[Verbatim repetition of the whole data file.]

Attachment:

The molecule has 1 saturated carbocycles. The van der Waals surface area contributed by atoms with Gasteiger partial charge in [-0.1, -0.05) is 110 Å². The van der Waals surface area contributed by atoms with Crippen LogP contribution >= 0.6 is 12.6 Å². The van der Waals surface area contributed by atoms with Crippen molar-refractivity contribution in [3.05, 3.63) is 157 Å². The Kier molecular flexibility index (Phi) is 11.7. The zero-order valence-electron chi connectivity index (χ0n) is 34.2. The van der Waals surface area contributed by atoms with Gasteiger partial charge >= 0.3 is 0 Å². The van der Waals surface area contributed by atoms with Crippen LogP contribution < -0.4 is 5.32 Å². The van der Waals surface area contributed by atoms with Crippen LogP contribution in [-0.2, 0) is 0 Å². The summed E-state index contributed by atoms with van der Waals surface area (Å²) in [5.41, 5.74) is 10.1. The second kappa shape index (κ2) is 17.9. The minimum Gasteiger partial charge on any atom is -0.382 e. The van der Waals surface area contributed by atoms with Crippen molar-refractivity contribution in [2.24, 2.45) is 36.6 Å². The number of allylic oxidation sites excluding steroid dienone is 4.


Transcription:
The molecule has 1 saturated carbocycles. The van der Waals surface area contributed by atoms with Gasteiger partial charge in [-0.1, -0.05) is 110 Å². The van der Waals surface area contributed by atoms with Crippen LogP contribution >= 0.6 is 12.6 Å². The van der Waals surface area contributed by atoms with Crippen molar-refractivity contribution in [3.05, 3.63) is 157 Å². The Kier molecular flexibility index (Phi) is 11.7. The zero-order valence-electron chi connectivity index (χ0n) is 34.2. The van der Waals surface area contributed by atoms with Gasteiger partial charge >= 0.3 is 0 Å². The van der Waals surface area contributed by atoms with Crippen LogP contribution < -0.4 is 5.32 Å². The van der Waals surface area contributed by atoms with Crippen LogP contribution in [-0.2, 0) is 0 Å². The summed E-state index contributed by atoms with van der Waals surface area (Å²) in [5.41, 5.74) is 10.1. The second kappa shape index (κ2) is 17.9. The minimum Gasteiger partial charge on any atom is -0.382 e. The van der Waals surface area contributed by atoms with Crippen molar-refractivity contribution in [2.24, 2.45) is 36.6 Å². The number of allylic oxidation sites excluding steroid dienone is 4.